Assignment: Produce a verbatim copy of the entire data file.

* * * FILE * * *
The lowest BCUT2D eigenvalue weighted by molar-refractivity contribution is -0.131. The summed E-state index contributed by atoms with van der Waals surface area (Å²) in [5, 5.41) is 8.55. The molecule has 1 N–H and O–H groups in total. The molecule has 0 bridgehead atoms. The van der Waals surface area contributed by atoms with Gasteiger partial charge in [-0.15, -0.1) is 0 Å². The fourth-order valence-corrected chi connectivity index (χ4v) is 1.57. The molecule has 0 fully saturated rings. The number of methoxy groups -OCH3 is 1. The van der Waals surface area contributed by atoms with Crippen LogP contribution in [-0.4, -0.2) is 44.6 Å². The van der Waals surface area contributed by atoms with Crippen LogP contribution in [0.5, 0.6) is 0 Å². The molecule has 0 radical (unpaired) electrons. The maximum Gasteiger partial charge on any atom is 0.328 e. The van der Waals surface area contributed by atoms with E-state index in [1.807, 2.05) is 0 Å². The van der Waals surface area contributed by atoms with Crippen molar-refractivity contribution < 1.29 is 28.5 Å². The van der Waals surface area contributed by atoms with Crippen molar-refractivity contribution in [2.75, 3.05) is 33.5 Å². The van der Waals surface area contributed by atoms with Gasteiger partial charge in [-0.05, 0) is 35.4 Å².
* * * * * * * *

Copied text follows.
The lowest BCUT2D eigenvalue weighted by molar-refractivity contribution is -0.131. The summed E-state index contributed by atoms with van der Waals surface area (Å²) in [5, 5.41) is 8.55. The molecule has 1 N–H and O–H groups in total. The molecule has 0 bridgehead atoms. The van der Waals surface area contributed by atoms with Gasteiger partial charge in [-0.15, -0.1) is 0 Å². The fourth-order valence-corrected chi connectivity index (χ4v) is 1.57. The molecule has 0 fully saturated rings. The number of methoxy groups -OCH3 is 1. The van der Waals surface area contributed by atoms with Crippen LogP contribution in [-0.4, -0.2) is 44.6 Å². The van der Waals surface area contributed by atoms with Crippen LogP contribution in [0.5, 0.6) is 0 Å². The molecule has 0 radical (unpaired) electrons. The maximum Gasteiger partial charge on any atom is 0.328 e. The van der Waals surface area contributed by atoms with E-state index in [1.807, 2.05) is 0 Å². The van der Waals surface area contributed by atoms with Crippen molar-refractivity contribution < 1.29 is 28.5 Å². The van der Waals surface area contributed by atoms with Crippen molar-refractivity contribution in [2.75, 3.05) is 33.5 Å². The van der Waals surface area contributed by atoms with Gasteiger partial charge in [-0.05, 0) is 35.4 Å².